WILMINGTON — A detailed housing study as well as a new county comprehensive plan will get financial support from the Board of Clinton County Commissioners, who called the projects investments.
At an appointment this week with county commissioners, Clinton County Regional Planning Commission (CCRPC) Executive Director Taylor Stuckert said, “I think all of you have heard at one time or another from realtors, from individuals in the community about the need for residential development in this county.”
A scarce supply in the housing stock, plus rising costs of homes are two things one hears when talking with local realtors, said Stuckert.
He said the aims of a full-bodied housing study will include obtaining data on what the exact need is, what kind of demand there is, what kind of price points can be supported in the county, and where in the county strategically speaking is housing most needed.
The housing study report is expected to contain specifics, and data from systematic surveys, and provide policy recommendations that will go into details, Stuckert said.
In short, the housing study should yield data that the Clinton County Port Authority’s economic developers and others need at their fingertips when talking to residential developers about the housing market here, he added.
The projected cost is $57,000, and the commissioners agreed Wednesday to pay half that — $28,500. For the balance, the Port Authority will assist in identifying or securing additional funding partners for the study.
Clinton County Commissioner Mike McCarty said he feels very strongly about there being a need for a housing study, and thinks it’s a tool that can be used countywide.
The Port Authority is looking to utilize Danter and Associates LLC (Danter Company) out of Columbus. Housing-related studies (multifamily, single-family, condominium, and elderly housing) account for about two-thirds of its assignments, according to its Linkedin site.
As for the County Comprehensive Plan, the last time it was updated was 16 years ago. A Comprehensive Plan communicates a community’s goals and objectives, provides a blueprint for future land use, and serves as the basis for zoning, subdivision, and land use codes.
“At 16 years old, the Comprehensive Plan is severely dated, and its replacement is long overdue,” stated a handout distributed to commissioners by Stuckert.
He said the plan needs to be kept up-to-date to make sure the focus is on the issues most important to the county in the present, while also putting the county on the path it wants to take into the future.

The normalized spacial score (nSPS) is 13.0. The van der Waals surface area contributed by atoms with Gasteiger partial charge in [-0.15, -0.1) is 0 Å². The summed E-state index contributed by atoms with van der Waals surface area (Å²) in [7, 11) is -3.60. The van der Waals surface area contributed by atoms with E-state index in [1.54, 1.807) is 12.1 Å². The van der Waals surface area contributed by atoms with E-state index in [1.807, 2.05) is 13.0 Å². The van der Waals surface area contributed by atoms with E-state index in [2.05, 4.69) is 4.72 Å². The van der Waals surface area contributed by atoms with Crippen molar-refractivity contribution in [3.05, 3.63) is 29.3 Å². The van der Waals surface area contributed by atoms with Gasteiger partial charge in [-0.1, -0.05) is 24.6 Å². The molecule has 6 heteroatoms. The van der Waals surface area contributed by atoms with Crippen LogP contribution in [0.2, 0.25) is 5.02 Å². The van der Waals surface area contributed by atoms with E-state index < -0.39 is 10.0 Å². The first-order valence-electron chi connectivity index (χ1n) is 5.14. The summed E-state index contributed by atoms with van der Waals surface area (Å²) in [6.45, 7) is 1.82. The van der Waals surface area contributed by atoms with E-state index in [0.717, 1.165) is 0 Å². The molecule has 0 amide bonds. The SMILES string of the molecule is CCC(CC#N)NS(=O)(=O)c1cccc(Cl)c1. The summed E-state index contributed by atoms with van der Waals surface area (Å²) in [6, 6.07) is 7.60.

Clinton County Port Authority Executive Director Dan Evers, who was at the commissioners meeting, said one of the first things a site selection firm for a business seeking to locate will do is “just google” a place, and visit the respective websites such as the news media that covers the area.
“And if they go to the [Regional] Planning Commission and see the most recent plan is 16 years old, that says something,” said Evers.
Stuckert said the ordinary citizen considering where to reside can also make good use of the Comprehensive Plan with its text and maps.
If you choose to invest your hard-earned money and buy a house in a particular area of the county, you should know what the county is expecting for the future of that area, he said.
A Comprehensive Plan will indicate what is acceptable in a particular part of the county, so that if you don’t want a residential development to spring up nearby after you move there, the Comprehensive Plan can give you guidance in that respect.
The anticipated cost of an overhauled County Comprehensive Plan is about $149,500, and the county commissioners pledged half that — $74,750. The CCRPC will pay the other half.
Clinton County Commissioners President Kerry R. Steed said a Comprehensive Plan is expensive, but it’s got to be done.
Clinton County Commissioner Brenda K. Woods said both the housing study and comprehensive plan are instrumental in moving the county forward.
NOTE: An earlier version of this article that appeared online incorrectly stated the Clinton County Port Authority is responsible for paying the balance of the housing study not funded by the Board of County Commissioners. It is not. Rather, the Port Authority was asked whether it could assist in identifying or securing additional funding partners, and the Port Authority agreed to undertake that. The News Journal apologizes for the confusion caused by the original version of the article.